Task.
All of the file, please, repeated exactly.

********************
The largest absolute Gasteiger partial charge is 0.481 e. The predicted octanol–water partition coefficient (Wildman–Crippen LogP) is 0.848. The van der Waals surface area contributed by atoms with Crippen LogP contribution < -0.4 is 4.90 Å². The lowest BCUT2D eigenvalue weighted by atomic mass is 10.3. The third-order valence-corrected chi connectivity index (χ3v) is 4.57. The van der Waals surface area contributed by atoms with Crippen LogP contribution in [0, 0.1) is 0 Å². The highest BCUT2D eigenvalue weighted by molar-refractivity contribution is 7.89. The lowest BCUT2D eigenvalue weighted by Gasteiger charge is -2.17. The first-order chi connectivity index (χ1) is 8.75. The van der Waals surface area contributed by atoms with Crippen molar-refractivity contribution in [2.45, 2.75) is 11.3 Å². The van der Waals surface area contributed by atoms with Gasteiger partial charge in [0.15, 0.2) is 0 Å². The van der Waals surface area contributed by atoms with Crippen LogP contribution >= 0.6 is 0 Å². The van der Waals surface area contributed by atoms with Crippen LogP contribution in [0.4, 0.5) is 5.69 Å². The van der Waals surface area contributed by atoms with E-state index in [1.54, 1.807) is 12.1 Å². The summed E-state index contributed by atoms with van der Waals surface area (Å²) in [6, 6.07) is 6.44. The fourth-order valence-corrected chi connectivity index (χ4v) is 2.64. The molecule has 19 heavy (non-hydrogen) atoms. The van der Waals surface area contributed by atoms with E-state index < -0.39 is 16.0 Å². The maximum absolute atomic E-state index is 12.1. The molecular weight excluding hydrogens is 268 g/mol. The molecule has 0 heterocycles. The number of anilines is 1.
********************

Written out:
The largest absolute Gasteiger partial charge is 0.481 e. The predicted octanol–water partition coefficient (Wildman–Crippen LogP) is 0.848. The van der Waals surface area contributed by atoms with Crippen LogP contribution < -0.4 is 4.90 Å². The lowest BCUT2D eigenvalue weighted by atomic mass is 10.3. The third-order valence-corrected chi connectivity index (χ3v) is 4.57. The van der Waals surface area contributed by atoms with Crippen LogP contribution in [0, 0.1) is 0 Å². The highest BCUT2D eigenvalue weighted by molar-refractivity contribution is 7.89. The lowest BCUT2D eigenvalue weighted by Gasteiger charge is -2.17. The first-order chi connectivity index (χ1) is 8.75. The van der Waals surface area contributed by atoms with Crippen molar-refractivity contribution in [2.45, 2.75) is 11.3 Å². The van der Waals surface area contributed by atoms with Gasteiger partial charge in [0.15, 0.2) is 0 Å². The van der Waals surface area contributed by atoms with Crippen LogP contribution >= 0.6 is 0 Å². The van der Waals surface area contributed by atoms with Crippen LogP contribution in [0.4, 0.5) is 5.69 Å². The van der Waals surface area contributed by atoms with E-state index in [1.54, 1.807) is 12.1 Å². The summed E-state index contributed by atoms with van der Waals surface area (Å²) in [6, 6.07) is 6.44. The fourth-order valence-corrected chi connectivity index (χ4v) is 2.64. The molecule has 19 heavy (non-hydrogen) atoms. The van der Waals surface area contributed by atoms with E-state index < -0.39 is 16.0 Å². The maximum absolute atomic E-state index is 12.1. The molecular weight excluding hydrogens is 268 g/mol. The molecule has 0 heterocycles. The number of anilines is 1.